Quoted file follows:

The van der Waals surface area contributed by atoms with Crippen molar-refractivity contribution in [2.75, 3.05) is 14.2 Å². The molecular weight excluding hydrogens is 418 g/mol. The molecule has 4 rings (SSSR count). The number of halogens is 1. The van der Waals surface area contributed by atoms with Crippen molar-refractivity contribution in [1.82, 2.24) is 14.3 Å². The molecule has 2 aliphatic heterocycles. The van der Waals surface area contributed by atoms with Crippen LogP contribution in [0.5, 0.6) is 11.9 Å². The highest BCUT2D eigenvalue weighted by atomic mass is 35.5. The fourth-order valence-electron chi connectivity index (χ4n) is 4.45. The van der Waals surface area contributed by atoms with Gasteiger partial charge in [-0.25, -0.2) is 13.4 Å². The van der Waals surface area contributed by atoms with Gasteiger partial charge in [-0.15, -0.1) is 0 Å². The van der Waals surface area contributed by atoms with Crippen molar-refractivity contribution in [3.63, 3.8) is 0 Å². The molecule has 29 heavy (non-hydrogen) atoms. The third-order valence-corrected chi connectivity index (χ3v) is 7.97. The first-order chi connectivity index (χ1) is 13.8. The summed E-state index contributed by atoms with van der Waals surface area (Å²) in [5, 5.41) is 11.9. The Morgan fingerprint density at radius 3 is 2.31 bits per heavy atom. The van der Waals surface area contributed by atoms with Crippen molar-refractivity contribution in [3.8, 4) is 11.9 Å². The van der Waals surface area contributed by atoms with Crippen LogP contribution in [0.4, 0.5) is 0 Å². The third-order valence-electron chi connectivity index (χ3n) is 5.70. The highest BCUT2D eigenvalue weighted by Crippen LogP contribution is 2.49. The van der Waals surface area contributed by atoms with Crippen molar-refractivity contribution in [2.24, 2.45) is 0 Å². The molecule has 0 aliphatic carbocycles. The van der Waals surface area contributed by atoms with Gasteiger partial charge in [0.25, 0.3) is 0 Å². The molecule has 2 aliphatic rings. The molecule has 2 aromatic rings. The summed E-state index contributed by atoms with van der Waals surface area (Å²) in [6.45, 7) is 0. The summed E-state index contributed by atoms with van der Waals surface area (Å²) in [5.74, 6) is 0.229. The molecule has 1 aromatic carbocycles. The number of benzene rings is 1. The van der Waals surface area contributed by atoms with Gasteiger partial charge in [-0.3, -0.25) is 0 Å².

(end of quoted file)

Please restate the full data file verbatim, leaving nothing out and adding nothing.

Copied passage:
The van der Waals surface area contributed by atoms with Crippen molar-refractivity contribution in [2.75, 3.05) is 14.2 Å². The molecular weight excluding hydrogens is 418 g/mol. The molecule has 4 rings (SSSR count). The number of halogens is 1. The van der Waals surface area contributed by atoms with Crippen molar-refractivity contribution in [1.82, 2.24) is 14.3 Å². The molecule has 2 aliphatic heterocycles. The van der Waals surface area contributed by atoms with Crippen LogP contribution in [0.5, 0.6) is 11.9 Å². The highest BCUT2D eigenvalue weighted by atomic mass is 35.5. The fourth-order valence-electron chi connectivity index (χ4n) is 4.45. The van der Waals surface area contributed by atoms with Gasteiger partial charge in [-0.25, -0.2) is 13.4 Å². The van der Waals surface area contributed by atoms with Gasteiger partial charge in [-0.15, -0.1) is 0 Å². The van der Waals surface area contributed by atoms with Crippen molar-refractivity contribution in [3.63, 3.8) is 0 Å². The molecule has 29 heavy (non-hydrogen) atoms. The third-order valence-corrected chi connectivity index (χ3v) is 7.97. The first-order chi connectivity index (χ1) is 13.8. The summed E-state index contributed by atoms with van der Waals surface area (Å²) in [5, 5.41) is 11.9. The Morgan fingerprint density at radius 3 is 2.31 bits per heavy atom. The van der Waals surface area contributed by atoms with Crippen molar-refractivity contribution in [3.8, 4) is 11.9 Å². The van der Waals surface area contributed by atoms with Crippen LogP contribution in [0.4, 0.5) is 0 Å². The third-order valence-electron chi connectivity index (χ3n) is 5.70. The highest BCUT2D eigenvalue weighted by Crippen LogP contribution is 2.49. The van der Waals surface area contributed by atoms with Crippen molar-refractivity contribution in [2.24, 2.45) is 0 Å². The molecule has 0 aliphatic carbocycles. The van der Waals surface area contributed by atoms with Gasteiger partial charge in [0.25, 0.3) is 0 Å². The molecule has 2 aliphatic rings. The molecule has 2 aromatic rings. The summed E-state index contributed by atoms with van der Waals surface area (Å²) in [6.45, 7) is 0. The summed E-state index contributed by atoms with van der Waals surface area (Å²) in [5.74, 6) is 0.229. The molecule has 1 aromatic carbocycles. The number of benzene rings is 1. The van der Waals surface area contributed by atoms with Gasteiger partial charge in [-0.3, -0.25) is 0 Å².